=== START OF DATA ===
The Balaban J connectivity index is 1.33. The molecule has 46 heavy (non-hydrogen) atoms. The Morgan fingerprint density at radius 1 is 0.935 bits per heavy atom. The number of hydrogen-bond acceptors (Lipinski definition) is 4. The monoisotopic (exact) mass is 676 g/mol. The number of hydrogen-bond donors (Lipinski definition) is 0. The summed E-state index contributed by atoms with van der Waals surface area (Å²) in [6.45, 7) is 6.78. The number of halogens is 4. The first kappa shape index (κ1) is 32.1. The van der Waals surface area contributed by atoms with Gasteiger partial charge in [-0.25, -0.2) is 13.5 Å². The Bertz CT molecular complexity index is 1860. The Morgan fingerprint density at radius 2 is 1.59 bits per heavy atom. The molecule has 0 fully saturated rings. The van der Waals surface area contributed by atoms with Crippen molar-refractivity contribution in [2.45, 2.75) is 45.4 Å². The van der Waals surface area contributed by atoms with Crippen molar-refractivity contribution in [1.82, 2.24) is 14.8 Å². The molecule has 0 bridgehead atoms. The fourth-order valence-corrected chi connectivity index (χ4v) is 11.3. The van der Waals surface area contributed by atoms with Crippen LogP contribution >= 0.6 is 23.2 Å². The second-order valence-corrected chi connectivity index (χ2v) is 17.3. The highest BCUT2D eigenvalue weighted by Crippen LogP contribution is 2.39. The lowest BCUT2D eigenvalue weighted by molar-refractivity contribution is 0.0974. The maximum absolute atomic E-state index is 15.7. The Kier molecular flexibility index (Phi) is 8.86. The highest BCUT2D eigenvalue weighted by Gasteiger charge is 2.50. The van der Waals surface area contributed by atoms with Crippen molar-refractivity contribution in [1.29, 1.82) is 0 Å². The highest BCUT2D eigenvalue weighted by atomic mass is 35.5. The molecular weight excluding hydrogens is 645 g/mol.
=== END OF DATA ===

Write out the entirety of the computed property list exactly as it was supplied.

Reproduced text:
The Balaban J connectivity index is 1.33. The molecule has 46 heavy (non-hydrogen) atoms. The Morgan fingerprint density at radius 1 is 0.935 bits per heavy atom. The number of hydrogen-bond acceptors (Lipinski definition) is 4. The monoisotopic (exact) mass is 676 g/mol. The number of hydrogen-bond donors (Lipinski definition) is 0. The summed E-state index contributed by atoms with van der Waals surface area (Å²) in [6.45, 7) is 6.78. The number of halogens is 4. The first kappa shape index (κ1) is 32.1. The van der Waals surface area contributed by atoms with Gasteiger partial charge in [-0.25, -0.2) is 13.5 Å². The Bertz CT molecular complexity index is 1860. The Morgan fingerprint density at radius 2 is 1.59 bits per heavy atom. The molecule has 0 fully saturated rings. The van der Waals surface area contributed by atoms with Crippen molar-refractivity contribution in [2.45, 2.75) is 45.4 Å². The van der Waals surface area contributed by atoms with Crippen molar-refractivity contribution in [1.82, 2.24) is 14.8 Å². The molecule has 0 bridgehead atoms. The fourth-order valence-corrected chi connectivity index (χ4v) is 11.3. The van der Waals surface area contributed by atoms with Crippen LogP contribution >= 0.6 is 23.2 Å². The second-order valence-corrected chi connectivity index (χ2v) is 17.3. The highest BCUT2D eigenvalue weighted by Crippen LogP contribution is 2.39. The lowest BCUT2D eigenvalue weighted by molar-refractivity contribution is 0.0974. The maximum absolute atomic E-state index is 15.7. The Kier molecular flexibility index (Phi) is 8.86. The highest BCUT2D eigenvalue weighted by Gasteiger charge is 2.50. The van der Waals surface area contributed by atoms with Crippen molar-refractivity contribution in [1.29, 1.82) is 0 Å². The highest BCUT2D eigenvalue weighted by atomic mass is 35.5. The molecular weight excluding hydrogens is 645 g/mol.